The first thing to note when creating an Access Pivot table or a crosstab Ms Access Query is that they both handle the grouping and summarising of ‘detailed’ records which means in most cases this type of output reports are driven by the typical ‘SELECT’ based query.
This article is not to show you how to create pivot tables or crosstab queries but how they differ; helping you to understand the key differences. If you want to know how, take a quick look at how to create Pivot tables with this simple video tutorial.
The main difference between the two is down to design capability and the end-user flexibility. They both produce the same type of report!
Access Pivot Table Versus Access Crosstab Query – Which One?
You create an Access Pivot table from either a table but normally a query based on related tables which has a quick and simple output view called ‘PivotTable View‘ (as well as one for a ‘PivotChart View‘) taking you straight into an interactive canvas area where you can drag and drop fields between one of the four sections available.
Alternatively, you can create PivotTable (and PivotChart) from an Access Form, which opens up more functionality and in particular being able to add either VBA or macro code to their events.
Both methods makes it very easy for end-users to add and remove fields and re-arrange orientations along side the ability to filter and sort data too and is the obvious choice during run-times.
Regarding Crosstab queries, this a special type of query normally created using the wizard tool again, via other queries but has some restrictions when comparing this to a pivot table report.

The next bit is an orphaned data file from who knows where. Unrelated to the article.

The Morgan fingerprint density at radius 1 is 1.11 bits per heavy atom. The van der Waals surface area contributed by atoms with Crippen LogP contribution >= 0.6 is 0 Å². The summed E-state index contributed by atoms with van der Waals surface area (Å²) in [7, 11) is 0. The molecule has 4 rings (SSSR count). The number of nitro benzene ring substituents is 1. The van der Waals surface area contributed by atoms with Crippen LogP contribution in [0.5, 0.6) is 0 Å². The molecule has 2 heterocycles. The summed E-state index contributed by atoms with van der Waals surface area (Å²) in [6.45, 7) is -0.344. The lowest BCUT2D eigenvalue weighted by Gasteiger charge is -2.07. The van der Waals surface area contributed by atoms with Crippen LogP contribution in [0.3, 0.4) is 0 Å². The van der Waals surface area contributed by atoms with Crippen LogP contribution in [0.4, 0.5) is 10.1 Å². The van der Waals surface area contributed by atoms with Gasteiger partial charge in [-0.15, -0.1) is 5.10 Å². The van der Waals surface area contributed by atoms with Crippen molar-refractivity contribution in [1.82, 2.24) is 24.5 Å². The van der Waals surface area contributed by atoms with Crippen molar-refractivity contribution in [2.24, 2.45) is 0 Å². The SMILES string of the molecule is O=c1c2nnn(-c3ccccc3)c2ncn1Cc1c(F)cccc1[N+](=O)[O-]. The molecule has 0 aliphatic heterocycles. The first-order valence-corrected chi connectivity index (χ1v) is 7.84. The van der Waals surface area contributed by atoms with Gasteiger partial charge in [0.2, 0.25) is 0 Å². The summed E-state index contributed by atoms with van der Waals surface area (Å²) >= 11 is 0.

This query allows only one column heading and up to three row headings and don’t forget to add at least one value element with your chosen aggregate function i.e. Sum.
Since it’s just a query, there is very little formatting available and users would need to create an Access report to it in order to add the rich formatting. Also, every time you want to change the orientation or pick alternative fields (if present), then users must go to its design mode which is a scary place if you are just the operator (user) of the database and have little knowledge being ‘under the hood’!
As you can appreciate, most developers and end-users alike prefer the Access Pivot Table just because it’s more adaptable and since it is driven by other queries, you are not restricted with the properties of adding complex criteria and expressions too.
Which one do you use? Why not use the reply box below and tell me what restrictions you have discovered when using Crosstab queries or if you find Pivot tables more challenging.
Tags: access crosstab query, access pivot table, how to create a query, MS Access Query, using crosstab wizard, working with pivot tables
If you are familiar with Excel Pivot tables then using Access Pivots are intuitive enough but they do have a different layouts and tools. It also builds different indicator groups based on fields and their data types.
For example, when using a date/time field, you will see natural intervals of days, weeks, months and quarters.